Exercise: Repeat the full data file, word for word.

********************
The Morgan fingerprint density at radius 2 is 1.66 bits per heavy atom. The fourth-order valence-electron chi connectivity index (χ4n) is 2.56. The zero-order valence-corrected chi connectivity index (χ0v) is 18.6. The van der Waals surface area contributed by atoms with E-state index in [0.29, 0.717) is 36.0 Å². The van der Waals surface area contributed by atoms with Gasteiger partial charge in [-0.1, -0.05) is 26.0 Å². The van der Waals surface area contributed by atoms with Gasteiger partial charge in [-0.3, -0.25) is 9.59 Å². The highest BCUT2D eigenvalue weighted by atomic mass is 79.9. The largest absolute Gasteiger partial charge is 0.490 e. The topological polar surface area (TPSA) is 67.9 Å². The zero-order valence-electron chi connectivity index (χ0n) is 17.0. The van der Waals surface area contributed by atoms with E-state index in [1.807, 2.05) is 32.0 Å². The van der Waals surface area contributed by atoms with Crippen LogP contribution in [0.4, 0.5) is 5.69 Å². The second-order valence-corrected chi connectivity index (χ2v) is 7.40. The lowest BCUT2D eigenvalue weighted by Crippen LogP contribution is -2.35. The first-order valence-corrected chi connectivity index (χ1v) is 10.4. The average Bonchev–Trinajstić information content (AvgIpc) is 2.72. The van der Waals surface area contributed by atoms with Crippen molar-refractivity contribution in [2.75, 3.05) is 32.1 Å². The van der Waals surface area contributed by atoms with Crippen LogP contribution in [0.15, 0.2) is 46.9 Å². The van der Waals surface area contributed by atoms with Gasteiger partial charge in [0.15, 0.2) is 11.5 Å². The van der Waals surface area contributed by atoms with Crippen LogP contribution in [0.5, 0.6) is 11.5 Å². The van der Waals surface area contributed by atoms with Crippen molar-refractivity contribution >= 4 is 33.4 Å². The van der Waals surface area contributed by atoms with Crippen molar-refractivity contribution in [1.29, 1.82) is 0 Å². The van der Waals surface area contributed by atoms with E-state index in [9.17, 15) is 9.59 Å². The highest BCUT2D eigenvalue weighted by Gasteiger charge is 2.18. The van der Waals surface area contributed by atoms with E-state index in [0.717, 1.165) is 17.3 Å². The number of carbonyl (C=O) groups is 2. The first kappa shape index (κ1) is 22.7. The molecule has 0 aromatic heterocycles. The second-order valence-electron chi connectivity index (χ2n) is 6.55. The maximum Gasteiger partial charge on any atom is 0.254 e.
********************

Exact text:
The Morgan fingerprint density at radius 2 is 1.66 bits per heavy atom. The fourth-order valence-electron chi connectivity index (χ4n) is 2.56. The zero-order valence-corrected chi connectivity index (χ0v) is 18.6. The van der Waals surface area contributed by atoms with E-state index in [0.29, 0.717) is 36.0 Å². The van der Waals surface area contributed by atoms with Gasteiger partial charge in [-0.1, -0.05) is 26.0 Å². The van der Waals surface area contributed by atoms with Gasteiger partial charge in [-0.3, -0.25) is 9.59 Å². The highest BCUT2D eigenvalue weighted by atomic mass is 79.9. The largest absolute Gasteiger partial charge is 0.490 e. The topological polar surface area (TPSA) is 67.9 Å². The zero-order valence-electron chi connectivity index (χ0n) is 17.0. The van der Waals surface area contributed by atoms with E-state index in [1.807, 2.05) is 32.0 Å². The van der Waals surface area contributed by atoms with Crippen LogP contribution in [0.4, 0.5) is 5.69 Å². The second-order valence-corrected chi connectivity index (χ2v) is 7.40. The lowest BCUT2D eigenvalue weighted by Crippen LogP contribution is -2.35. The first-order valence-corrected chi connectivity index (χ1v) is 10.4. The average Bonchev–Trinajstić information content (AvgIpc) is 2.72. The van der Waals surface area contributed by atoms with Crippen molar-refractivity contribution in [2.75, 3.05) is 32.1 Å². The van der Waals surface area contributed by atoms with Crippen LogP contribution in [0.15, 0.2) is 46.9 Å². The van der Waals surface area contributed by atoms with Gasteiger partial charge in [0.15, 0.2) is 11.5 Å². The van der Waals surface area contributed by atoms with Crippen LogP contribution in [0.5, 0.6) is 11.5 Å². The van der Waals surface area contributed by atoms with Crippen molar-refractivity contribution >= 4 is 33.4 Å². The van der Waals surface area contributed by atoms with Crippen molar-refractivity contribution in [1.29, 1.82) is 0 Å². The van der Waals surface area contributed by atoms with E-state index in [9.17, 15) is 9.59 Å². The highest BCUT2D eigenvalue weighted by Gasteiger charge is 2.18. The van der Waals surface area contributed by atoms with E-state index in [0.717, 1.165) is 17.3 Å². The number of carbonyl (C=O) groups is 2. The first kappa shape index (κ1) is 22.7. The molecule has 0 aromatic heterocycles. The second-order valence-electron chi connectivity index (χ2n) is 6.55. The maximum Gasteiger partial charge on any atom is 0.254 e.